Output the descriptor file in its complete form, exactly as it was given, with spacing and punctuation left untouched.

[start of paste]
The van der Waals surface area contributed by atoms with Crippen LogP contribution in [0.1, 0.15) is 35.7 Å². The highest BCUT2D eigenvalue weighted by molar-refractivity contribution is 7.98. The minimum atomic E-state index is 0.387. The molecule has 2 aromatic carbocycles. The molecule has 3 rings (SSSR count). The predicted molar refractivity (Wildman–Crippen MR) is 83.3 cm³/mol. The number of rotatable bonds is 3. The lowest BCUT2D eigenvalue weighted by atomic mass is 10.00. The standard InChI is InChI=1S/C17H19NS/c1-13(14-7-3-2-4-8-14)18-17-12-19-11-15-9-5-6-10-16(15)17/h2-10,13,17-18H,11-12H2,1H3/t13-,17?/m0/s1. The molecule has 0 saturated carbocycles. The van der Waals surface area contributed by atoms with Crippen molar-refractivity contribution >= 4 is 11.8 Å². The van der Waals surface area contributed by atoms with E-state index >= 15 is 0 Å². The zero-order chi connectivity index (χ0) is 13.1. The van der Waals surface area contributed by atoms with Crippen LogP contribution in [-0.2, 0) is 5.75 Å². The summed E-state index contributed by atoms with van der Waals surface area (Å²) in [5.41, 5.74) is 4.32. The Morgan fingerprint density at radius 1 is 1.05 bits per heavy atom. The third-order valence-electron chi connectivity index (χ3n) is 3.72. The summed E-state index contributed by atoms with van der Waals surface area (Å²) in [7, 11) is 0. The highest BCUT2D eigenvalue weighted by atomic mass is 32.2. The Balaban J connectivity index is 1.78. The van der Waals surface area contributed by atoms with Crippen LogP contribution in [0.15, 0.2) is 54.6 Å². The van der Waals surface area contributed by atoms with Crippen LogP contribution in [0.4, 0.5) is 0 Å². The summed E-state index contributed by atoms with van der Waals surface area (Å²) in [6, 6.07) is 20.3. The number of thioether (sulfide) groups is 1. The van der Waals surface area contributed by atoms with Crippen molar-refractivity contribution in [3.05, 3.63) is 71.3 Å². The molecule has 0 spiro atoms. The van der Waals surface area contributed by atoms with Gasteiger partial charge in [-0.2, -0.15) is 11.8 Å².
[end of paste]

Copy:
The van der Waals surface area contributed by atoms with Crippen LogP contribution in [0.1, 0.15) is 35.7 Å². The highest BCUT2D eigenvalue weighted by molar-refractivity contribution is 7.98. The minimum atomic E-state index is 0.387. The molecule has 2 aromatic carbocycles. The molecule has 3 rings (SSSR count). The predicted molar refractivity (Wildman–Crippen MR) is 83.3 cm³/mol. The number of rotatable bonds is 3. The lowest BCUT2D eigenvalue weighted by atomic mass is 10.00. The standard InChI is InChI=1S/C17H19NS/c1-13(14-7-3-2-4-8-14)18-17-12-19-11-15-9-5-6-10-16(15)17/h2-10,13,17-18H,11-12H2,1H3/t13-,17?/m0/s1. The molecule has 0 saturated carbocycles. The van der Waals surface area contributed by atoms with Crippen molar-refractivity contribution >= 4 is 11.8 Å². The van der Waals surface area contributed by atoms with E-state index >= 15 is 0 Å². The zero-order chi connectivity index (χ0) is 13.1. The van der Waals surface area contributed by atoms with Crippen LogP contribution in [-0.2, 0) is 5.75 Å². The summed E-state index contributed by atoms with van der Waals surface area (Å²) in [5.41, 5.74) is 4.32. The Morgan fingerprint density at radius 1 is 1.05 bits per heavy atom. The third-order valence-electron chi connectivity index (χ3n) is 3.72. The summed E-state index contributed by atoms with van der Waals surface area (Å²) in [7, 11) is 0. The highest BCUT2D eigenvalue weighted by atomic mass is 32.2. The Balaban J connectivity index is 1.78. The van der Waals surface area contributed by atoms with Crippen LogP contribution in [0.15, 0.2) is 54.6 Å². The van der Waals surface area contributed by atoms with Crippen LogP contribution in [0.4, 0.5) is 0 Å². The summed E-state index contributed by atoms with van der Waals surface area (Å²) in [6, 6.07) is 20.3. The number of thioether (sulfide) groups is 1. The van der Waals surface area contributed by atoms with Crippen molar-refractivity contribution in [3.05, 3.63) is 71.3 Å². The molecule has 0 spiro atoms. The van der Waals surface area contributed by atoms with Gasteiger partial charge in [-0.2, -0.15) is 11.8 Å².